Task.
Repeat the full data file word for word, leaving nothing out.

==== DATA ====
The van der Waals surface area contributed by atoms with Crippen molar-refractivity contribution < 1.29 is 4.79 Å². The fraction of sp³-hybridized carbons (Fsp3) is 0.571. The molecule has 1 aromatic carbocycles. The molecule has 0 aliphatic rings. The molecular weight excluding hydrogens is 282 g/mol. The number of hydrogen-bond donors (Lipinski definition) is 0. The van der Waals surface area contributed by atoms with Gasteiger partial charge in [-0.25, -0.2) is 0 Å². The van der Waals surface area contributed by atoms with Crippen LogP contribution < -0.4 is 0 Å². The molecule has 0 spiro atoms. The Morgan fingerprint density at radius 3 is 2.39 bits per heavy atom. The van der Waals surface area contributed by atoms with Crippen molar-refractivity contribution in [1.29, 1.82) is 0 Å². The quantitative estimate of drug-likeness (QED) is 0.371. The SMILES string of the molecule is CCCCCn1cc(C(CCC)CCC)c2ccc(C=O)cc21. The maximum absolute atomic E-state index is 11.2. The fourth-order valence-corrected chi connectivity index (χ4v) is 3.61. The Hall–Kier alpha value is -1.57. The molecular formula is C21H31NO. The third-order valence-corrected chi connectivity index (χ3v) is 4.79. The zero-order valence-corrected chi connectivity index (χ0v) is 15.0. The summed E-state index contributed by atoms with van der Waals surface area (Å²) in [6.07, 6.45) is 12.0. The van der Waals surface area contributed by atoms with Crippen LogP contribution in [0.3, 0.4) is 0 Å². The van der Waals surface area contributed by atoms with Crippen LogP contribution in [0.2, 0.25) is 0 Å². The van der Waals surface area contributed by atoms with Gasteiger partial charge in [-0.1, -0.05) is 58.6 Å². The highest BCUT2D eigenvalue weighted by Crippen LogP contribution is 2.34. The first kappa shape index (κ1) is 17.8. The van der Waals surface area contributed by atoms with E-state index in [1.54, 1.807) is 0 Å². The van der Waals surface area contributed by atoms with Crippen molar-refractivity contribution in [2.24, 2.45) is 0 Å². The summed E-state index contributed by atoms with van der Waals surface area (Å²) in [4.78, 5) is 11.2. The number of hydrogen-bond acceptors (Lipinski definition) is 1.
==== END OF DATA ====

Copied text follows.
The van der Waals surface area contributed by atoms with Crippen molar-refractivity contribution < 1.29 is 4.79 Å². The fraction of sp³-hybridized carbons (Fsp3) is 0.571. The molecule has 1 aromatic carbocycles. The molecule has 0 aliphatic rings. The molecular weight excluding hydrogens is 282 g/mol. The number of hydrogen-bond donors (Lipinski definition) is 0. The van der Waals surface area contributed by atoms with Gasteiger partial charge in [-0.25, -0.2) is 0 Å². The van der Waals surface area contributed by atoms with Crippen LogP contribution < -0.4 is 0 Å². The molecule has 0 spiro atoms. The Morgan fingerprint density at radius 3 is 2.39 bits per heavy atom. The van der Waals surface area contributed by atoms with Crippen molar-refractivity contribution in [1.29, 1.82) is 0 Å². The quantitative estimate of drug-likeness (QED) is 0.371. The SMILES string of the molecule is CCCCCn1cc(C(CCC)CCC)c2ccc(C=O)cc21. The maximum absolute atomic E-state index is 11.2. The fourth-order valence-corrected chi connectivity index (χ4v) is 3.61. The Hall–Kier alpha value is -1.57. The molecular formula is C21H31NO. The third-order valence-corrected chi connectivity index (χ3v) is 4.79. The zero-order valence-corrected chi connectivity index (χ0v) is 15.0. The summed E-state index contributed by atoms with van der Waals surface area (Å²) in [6.07, 6.45) is 12.0. The van der Waals surface area contributed by atoms with Crippen LogP contribution in [0.3, 0.4) is 0 Å². The van der Waals surface area contributed by atoms with Crippen LogP contribution in [0.2, 0.25) is 0 Å². The van der Waals surface area contributed by atoms with Gasteiger partial charge in [-0.1, -0.05) is 58.6 Å². The highest BCUT2D eigenvalue weighted by Crippen LogP contribution is 2.34. The first kappa shape index (κ1) is 17.8. The van der Waals surface area contributed by atoms with E-state index in [1.54, 1.807) is 0 Å². The van der Waals surface area contributed by atoms with Crippen molar-refractivity contribution in [2.24, 2.45) is 0 Å². The summed E-state index contributed by atoms with van der Waals surface area (Å²) in [4.78, 5) is 11.2. The number of hydrogen-bond acceptors (Lipinski definition) is 1.